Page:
The Gilgamesh tablet, a 3,500-year-old Mesopotamian jewel that was returned to Iraq by the United States, was shown to the public on Tuesday, with the Iraqi authorities proclaiming it as a “win” against those who want to take “history” from the nation.
The clay tablet with cuneiform letters was allegedly taken from an archaeological site or an Iraqi museum in 1991, during the Gulf War that started when Iraq invaded Kuwait. It includes sections of the “Epic of Gilgamesh,” which is regarded to be one of the first literary works ever written, and which describes the exploits of a great king of Mesopotamia who is on a quest for immortality in the form of a golden apple.
Three artifacts returned by the United States and Great Britain were presented to the Minister of Culture on Tuesday at a press conference in Baghdad: the tablet of Gilgamesh, a Sumerian ram’s head, and a Sumerian tablet. The Minister of Foreign Affairs presented the artifacts to the Minister of Culture on Tuesday.
Hassan Nazem, Iraq’s Minister of Culture and Antiquities, told AFP that the Gilgamesh tablet “is of significant value since it is one of the earliest literary writings in the history of the country.” His news conference focused on the “message given to all of those who smuggle our antiquities and sell them at foreign auctions: the destiny of these activities is restitution,” as he put it.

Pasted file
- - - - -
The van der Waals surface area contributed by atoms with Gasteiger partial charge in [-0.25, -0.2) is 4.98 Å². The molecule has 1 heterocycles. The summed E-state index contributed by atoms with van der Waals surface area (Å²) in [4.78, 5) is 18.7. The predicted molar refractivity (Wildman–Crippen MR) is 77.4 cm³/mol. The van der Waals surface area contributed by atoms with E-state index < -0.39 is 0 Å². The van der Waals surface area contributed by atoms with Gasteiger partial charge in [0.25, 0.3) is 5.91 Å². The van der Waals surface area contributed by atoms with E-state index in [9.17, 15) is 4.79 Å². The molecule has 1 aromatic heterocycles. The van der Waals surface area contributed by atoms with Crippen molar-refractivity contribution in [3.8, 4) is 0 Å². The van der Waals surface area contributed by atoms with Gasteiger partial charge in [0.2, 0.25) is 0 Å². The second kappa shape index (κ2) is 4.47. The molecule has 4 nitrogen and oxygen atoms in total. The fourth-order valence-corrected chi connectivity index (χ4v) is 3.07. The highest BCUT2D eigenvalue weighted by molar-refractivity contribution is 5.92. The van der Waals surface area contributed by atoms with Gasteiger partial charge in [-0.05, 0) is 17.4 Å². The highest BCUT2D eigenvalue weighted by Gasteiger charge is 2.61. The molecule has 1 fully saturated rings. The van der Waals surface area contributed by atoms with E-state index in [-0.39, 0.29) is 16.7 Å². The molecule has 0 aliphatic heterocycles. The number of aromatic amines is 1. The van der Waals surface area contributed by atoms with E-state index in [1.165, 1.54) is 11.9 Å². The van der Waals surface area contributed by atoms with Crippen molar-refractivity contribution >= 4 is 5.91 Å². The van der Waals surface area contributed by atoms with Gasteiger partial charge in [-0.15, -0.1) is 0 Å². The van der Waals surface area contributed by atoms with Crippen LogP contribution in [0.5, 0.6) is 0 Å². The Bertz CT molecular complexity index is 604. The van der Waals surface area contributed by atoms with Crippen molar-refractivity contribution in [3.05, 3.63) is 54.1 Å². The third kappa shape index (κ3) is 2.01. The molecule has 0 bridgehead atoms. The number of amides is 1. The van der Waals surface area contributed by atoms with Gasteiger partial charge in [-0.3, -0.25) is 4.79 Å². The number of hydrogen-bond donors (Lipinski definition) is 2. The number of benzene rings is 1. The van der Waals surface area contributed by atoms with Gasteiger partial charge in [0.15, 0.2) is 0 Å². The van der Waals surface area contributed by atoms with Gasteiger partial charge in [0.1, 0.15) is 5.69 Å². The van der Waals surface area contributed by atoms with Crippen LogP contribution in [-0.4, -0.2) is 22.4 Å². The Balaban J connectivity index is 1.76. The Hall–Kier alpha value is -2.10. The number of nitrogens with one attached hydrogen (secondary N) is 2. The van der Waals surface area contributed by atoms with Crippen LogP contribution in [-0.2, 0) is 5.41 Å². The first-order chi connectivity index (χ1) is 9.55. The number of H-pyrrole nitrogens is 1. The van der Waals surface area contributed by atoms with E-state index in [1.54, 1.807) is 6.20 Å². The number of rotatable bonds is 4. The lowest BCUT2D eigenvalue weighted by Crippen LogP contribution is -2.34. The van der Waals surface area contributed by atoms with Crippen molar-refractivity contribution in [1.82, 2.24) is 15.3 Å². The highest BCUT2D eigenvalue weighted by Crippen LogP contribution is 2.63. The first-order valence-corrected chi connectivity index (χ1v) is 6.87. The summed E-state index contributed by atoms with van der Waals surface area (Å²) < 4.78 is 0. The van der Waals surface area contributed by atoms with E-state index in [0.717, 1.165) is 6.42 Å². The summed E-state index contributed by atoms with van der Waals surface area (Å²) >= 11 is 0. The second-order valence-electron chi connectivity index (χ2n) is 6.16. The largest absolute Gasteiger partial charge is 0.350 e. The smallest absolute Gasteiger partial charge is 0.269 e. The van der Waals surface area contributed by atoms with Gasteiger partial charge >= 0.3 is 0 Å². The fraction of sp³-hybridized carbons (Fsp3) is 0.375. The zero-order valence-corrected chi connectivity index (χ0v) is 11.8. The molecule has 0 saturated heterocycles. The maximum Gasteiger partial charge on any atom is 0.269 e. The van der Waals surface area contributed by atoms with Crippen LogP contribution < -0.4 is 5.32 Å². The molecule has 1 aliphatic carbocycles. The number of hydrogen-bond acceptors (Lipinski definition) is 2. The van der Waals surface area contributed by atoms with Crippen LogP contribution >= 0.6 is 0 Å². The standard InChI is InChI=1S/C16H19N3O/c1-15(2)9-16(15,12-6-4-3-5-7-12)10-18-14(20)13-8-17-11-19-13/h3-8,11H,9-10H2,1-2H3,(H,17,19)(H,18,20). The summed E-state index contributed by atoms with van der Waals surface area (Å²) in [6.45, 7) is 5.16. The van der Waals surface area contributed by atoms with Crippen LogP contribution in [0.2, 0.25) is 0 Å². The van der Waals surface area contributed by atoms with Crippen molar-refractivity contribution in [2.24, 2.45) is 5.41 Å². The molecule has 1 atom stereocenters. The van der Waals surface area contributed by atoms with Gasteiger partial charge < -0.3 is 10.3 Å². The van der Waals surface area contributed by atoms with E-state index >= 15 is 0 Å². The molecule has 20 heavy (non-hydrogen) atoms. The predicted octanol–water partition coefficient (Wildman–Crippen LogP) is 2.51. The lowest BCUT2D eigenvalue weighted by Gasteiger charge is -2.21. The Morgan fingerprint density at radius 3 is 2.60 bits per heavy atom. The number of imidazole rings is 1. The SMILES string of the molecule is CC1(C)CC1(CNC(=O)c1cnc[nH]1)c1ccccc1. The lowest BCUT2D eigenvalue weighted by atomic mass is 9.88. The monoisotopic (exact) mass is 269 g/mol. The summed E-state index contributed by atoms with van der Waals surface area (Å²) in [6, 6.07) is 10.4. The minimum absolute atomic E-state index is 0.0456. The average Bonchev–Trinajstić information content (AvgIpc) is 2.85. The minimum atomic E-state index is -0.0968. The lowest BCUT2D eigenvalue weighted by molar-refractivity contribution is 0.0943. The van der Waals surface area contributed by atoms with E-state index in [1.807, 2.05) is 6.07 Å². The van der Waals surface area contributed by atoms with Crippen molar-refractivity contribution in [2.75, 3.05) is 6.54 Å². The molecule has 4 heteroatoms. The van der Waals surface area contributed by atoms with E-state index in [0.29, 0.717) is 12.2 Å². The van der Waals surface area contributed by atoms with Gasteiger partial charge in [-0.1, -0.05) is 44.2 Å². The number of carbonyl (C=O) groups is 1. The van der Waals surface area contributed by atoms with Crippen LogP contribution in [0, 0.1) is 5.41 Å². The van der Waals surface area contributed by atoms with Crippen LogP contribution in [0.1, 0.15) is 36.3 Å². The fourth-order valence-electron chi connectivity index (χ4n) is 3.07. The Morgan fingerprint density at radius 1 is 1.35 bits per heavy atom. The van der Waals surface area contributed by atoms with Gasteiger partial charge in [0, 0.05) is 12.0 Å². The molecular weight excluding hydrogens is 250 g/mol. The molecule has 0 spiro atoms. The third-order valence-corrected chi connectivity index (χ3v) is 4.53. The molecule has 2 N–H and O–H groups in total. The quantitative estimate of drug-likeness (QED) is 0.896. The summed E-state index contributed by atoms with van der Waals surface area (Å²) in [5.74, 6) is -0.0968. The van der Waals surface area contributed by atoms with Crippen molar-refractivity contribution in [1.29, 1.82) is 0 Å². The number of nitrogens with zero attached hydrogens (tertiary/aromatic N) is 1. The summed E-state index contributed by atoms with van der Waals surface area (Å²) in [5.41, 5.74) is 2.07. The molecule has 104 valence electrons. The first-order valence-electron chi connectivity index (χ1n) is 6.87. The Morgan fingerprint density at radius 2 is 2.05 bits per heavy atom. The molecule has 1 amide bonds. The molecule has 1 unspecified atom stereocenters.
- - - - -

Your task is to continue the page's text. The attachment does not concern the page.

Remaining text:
Iraq retrieved approximately 18,000 artifacts in a single year, including 17,899 pieces that were more than 4,000 years old, which had been returned by the United States this summer. “This day marks a success in the face of the desperate efforts of those who want to take our magnificent heritage and our old civilization,” Fouad Hussein, Iraq’s ambassador to the United Nations, said in a statement on Tuesday.
In 2001, the Gilgamesh tablet was discovered in the United Kingdom. It was purchased by an American art dealer in 2003 from a Jordanian family that lived in London. He subsequently transported it to the United States without mentioning the nature of the item to customs, and in 2007, he sold it to antique dealers for $ 50,000 with a forged certificate of origin in his possession. After years of negotiations, it was ultimately sold for $1.67 million in 2014 to the proprietors of the Museum of the Bible in Washington DC.
In 2017, a museum curator expressed concern about the tablet’s provenance, claiming that the paperwork presented after the acquisition was insufficient. This concern eventually led to the tablet’s seizure in 2019. In recent years, Iraq has suffered from theft of its antiquities, which has increased in severity after the American invasion in 2003 and the advent of jihadists from the Islamic State (IS) organization 10 years later.